Corian reached into a compartment on his armored belt and removed his last flask of sheath. He applied the clear liquid to his ruined armor in quick, smooth motions, not leaving one inch exposed. The sheath locked together in small patches of light, and his body’s heat immediately began to warm the interior of the invisible, protective barrier. Once the sheath was gone, his armor would not prevent the smallest pebble from killing him, if one struck him moving fast enough. For the first time, Corian considered that he may not survive.
This was to be his last circuit as a Guardian for the Ring, and he held the hope that he would look into his grandchildren’s eyes back on Jendini now that his service was finished. Yet his duty hung over him, heavier than ever. In the distance he could see the world of Shard, verdant and green just beyond the torrent’s chaos. His resolve hardened.

He slipped a speechcaster into his mouth and began to speak as he worked himself free of the tangled vines. The small wafer could hold his words in secret for a few days, should things go badly here.
“I am Corian Nightsong, a Guardian of the Ring. There are Thar’Kuri warriors on the world of Nemoc. The voidwalkers have built a device that allows them to…teleport themselves at will through the Belt. They are gathering in numbers, preparing for an attack. There are captives from all over the worlds imprisoned on Nemoc. The voidwalkers have weapons unlike anything known from the Ring. They use energy and can attack over great distances. They must have been made in the age before the Breach.

If you knew where to look for this message, you must deliver it with all haste to Force Lord Adazia on the Ring. The worlds all depend on you, for I have failed them.” The admission filled Corian with bitterness, but he forced a strength he no longer felt into his words. “My sons and daughters live in Denkstone, on Jendini. Tell them…their father served well.”

One of the vines tangled around his torso began to quiver. Corian looked down, fearing a leaf, but instead he saw a voidwalker, climbing toward him. Corian was tall, but the hulking brute easily overtopped him by a head. His glistening black armor looked as if it were melted to his frame, and covered him from head to toe save two dark slits for his eyes. The vines broke like dried mud in the voidwalker’s grasp.
Corian began to climb, scrambling further into the vines. He did not bother to draw his sword, the voidwalker would overpower him in moments if they were to fight.

“So afraid of an old courser?” Corian shouted. He pulled at every vine in his path as he fled, but most of them were stiff and gray. Living vines of the courser’s nap were purple and sticky, but the true danger lay with the leaves.

The voidwalker’s gravelly voice called to Corian, cold as an orphan’s gravestone. “Come to me, degenerate.”

Corian drew his sword, and began slashing his way through the vines. They sparked as his blade struck, but gave way. He leapt through an open space nearly ten spans across. The voidwalker followed without hesitation. So strong. Corian knew the brute meant to take him alive. He could not allow that.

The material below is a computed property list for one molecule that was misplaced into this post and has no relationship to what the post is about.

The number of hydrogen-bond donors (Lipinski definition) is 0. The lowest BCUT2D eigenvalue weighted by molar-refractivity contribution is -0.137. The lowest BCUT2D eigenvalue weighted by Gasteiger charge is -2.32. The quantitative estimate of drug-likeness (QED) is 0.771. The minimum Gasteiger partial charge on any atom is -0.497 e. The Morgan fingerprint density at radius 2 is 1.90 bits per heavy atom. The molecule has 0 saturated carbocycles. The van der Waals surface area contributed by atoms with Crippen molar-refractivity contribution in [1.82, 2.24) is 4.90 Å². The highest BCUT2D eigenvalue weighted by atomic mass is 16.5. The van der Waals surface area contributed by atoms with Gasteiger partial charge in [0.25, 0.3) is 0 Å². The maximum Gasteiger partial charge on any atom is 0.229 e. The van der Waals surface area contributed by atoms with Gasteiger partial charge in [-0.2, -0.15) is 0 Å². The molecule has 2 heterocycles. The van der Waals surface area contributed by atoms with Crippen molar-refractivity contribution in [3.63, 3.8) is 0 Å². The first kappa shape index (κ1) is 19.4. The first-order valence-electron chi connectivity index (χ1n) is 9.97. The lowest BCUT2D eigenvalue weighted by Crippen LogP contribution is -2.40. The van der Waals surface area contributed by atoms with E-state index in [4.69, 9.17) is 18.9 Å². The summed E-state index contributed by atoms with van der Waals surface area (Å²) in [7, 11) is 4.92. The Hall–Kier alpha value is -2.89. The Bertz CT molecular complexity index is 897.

He landed on a solid gray swath, fleshy beneath his feet. He rolled and lunged just as the leaf stirred. A row of spikes slipped out of the edges, thick as Corian’s leg and sharp enough to cleave a horse in two. Corian barely cleared them. The voidwalker was not so lucky. His momentum carried him right into the center of the carnivorous plant, which enveloped him with a twist of blue-veined leaf. Steam issued from the folds near the plant’s edges as it fed.

More pods of the courser’s nap were coming to life, enlivened by the voidwalker’s screams. Corian avoided the leaves wherever they stirred. He climbed and lunged and dived through the vines, soon pulling himself to the edge of the knotted forest. Pure torrent lay before him, an endless landscape of chaotic rock. There was no clear flow in any direction, the individual boulders in the skyscape crashed into each other in a hundred shattering impacts. I’ll leap blind and pray that my sheath holds.

Another voidwalker tore himself out of the vines a few spans away. Peace, but look at the size of him! The voidwalker’s armor looked as chewed up as the oldest rocks of the torrent, endless dents and scratches plastered the black surface.

“I’ve enjoyed hunting you, degenerate.”

Another courser’s leaf reared up behind the voidwalker as he lumbered toward Corian. The leaf lunged and took the voidwalker up, curling round and round as the folds of leaf tightened. Corian allowed himself a moment of elation, but it was short lived. A pale hand appeared on the side of the courser’s nap, and bright green fluid poured out. The leaf whipped back and forth, emitting a piercing shriek as the voidwalker pulled it apart piece by piece from the inside. Corian needed to see no more. He leaped, and prayed the torrent would show him mercy.


 Visit author's Davaun Sanders blogsite here